Friedrich Dürrenmatt

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Friedrich Dürrenmatt
Friedrich duerrenmatt 19890427.jpg
Dürrenmatt in 1989.
Born (1921-01-05)5 January 1921
Konolfingen, Bern, Switzerland
Died 14 December 1990(1990-12-14) (aged 69)
Neuchâtel, Switzerland
Occupation Playwright, novelist
Language German
Nationality Swiss
Notable works The Physicists
The Visit

Friedrich Dürrenmatt (German: [ˈfriːdrɪç ˈdʏrənˌmat]; 5 January 1921 – 14 December 1990) was a Swiss author and dramatist. He was a proponent of epic theatre[citation needed] whose plays reflected the recent experiences of World War II. The politically active author's work included avant-garde dramas, philosophical crime novels, and macabre satire. Dürrenmatt was a member of the Gruppe Olten.

Early life[edit]

Dürrenmatt was born in Konolfingen, in the Emmental (canton of Bern), the son of a Protestant pastor. His grandfather, Ulrich Dürrenmatt, was a conservative politician. The family moved to Bern in 1935. Dürrenmatt began studies in philosophy, German language and literature at the University of Zurich in 1941, but moved to the University of Bern after one semester. In 1943, he decided to become an author and dramatist and dropped his academic career. In 1945–46, he wrote his first play It is Written. On 11 October 1946, he married the actress Lotti Geissler. She died on 16 January 1983. Dürrenmatt married another actress, Charlotte Kerr, in 1984.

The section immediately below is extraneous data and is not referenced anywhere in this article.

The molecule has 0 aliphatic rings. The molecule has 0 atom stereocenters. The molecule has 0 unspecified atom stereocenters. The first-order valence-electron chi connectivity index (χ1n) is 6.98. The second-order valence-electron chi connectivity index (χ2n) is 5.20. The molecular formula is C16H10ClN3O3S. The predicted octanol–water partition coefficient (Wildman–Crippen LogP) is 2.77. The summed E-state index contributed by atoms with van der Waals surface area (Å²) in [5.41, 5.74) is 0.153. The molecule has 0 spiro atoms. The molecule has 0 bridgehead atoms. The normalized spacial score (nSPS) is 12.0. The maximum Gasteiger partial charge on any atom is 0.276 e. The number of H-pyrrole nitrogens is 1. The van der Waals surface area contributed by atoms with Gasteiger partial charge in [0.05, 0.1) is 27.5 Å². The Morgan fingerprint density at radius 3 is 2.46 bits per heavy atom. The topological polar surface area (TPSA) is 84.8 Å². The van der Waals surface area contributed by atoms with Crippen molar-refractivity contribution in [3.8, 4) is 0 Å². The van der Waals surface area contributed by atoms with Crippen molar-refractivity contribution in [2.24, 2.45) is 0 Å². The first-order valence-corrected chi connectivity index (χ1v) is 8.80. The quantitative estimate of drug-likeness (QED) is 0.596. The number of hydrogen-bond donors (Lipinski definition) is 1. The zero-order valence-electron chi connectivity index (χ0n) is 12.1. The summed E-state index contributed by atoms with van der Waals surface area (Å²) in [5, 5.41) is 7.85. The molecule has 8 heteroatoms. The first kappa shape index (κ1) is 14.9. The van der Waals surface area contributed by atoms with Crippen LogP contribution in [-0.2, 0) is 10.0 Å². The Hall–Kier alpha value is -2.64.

Dürrenmatt also enjoyed painting. Some of his own works and his drawings were exhibited in Neuchâtel in 1976 and 1985, as well as in Zurich in 1978.

Dramatic works[edit]

Like Brecht, Dürrenmatt explored the dramatic possibilities of epic theatre.

When he was 26, his first play, It Is Written, premiered to great controversy. The story of the play revolves around a battle between a sensation-craving cynic and a religious fanatic who takes scripture literally, all of this taking place while the city they live in is under siege. The play's opening night in April 1947, caused fights and protests in the audience. Between 1948 and 1949, Dürrenmatt wrote several segments and sketches for the anti-Nazi Cabaret Cornichon in Zurich; among these, the single-act grotesque short play Der Gerettete (The rescued).[1]

His first major success was the play Romulus the Great. Set in the year A.D. 476, the play explores the last days of the Roman Empire, presided over, and brought about by its last emperor, Romulus. The Visit (Der Besuch der alten Dame, 1956) is a grotesque fusion of comedy and tragedy about a wealthy woman who offers the people of her hometown a fortune if they will execute the man who jilted her years earlier. The satirical drama The Physicists (Die Physiker, 1962), which deals with issues concerning science and its responsibility for dramatic and dangerous changes to the world, has also been presented in translation.

Radio plays published in English include Hercules in the Augean Stables (Herkules und der Stall des Augias, 1954), Incident at Twilight (Abendstunde im Spätherbst, 1952) and The Mission of the Vega (Das Unternehmen der Wega, 1954). The two late works "Labyrinth" and "Turmbau zu Babel" are a collection of unfinished ideas, stories, and philosophical thoughts.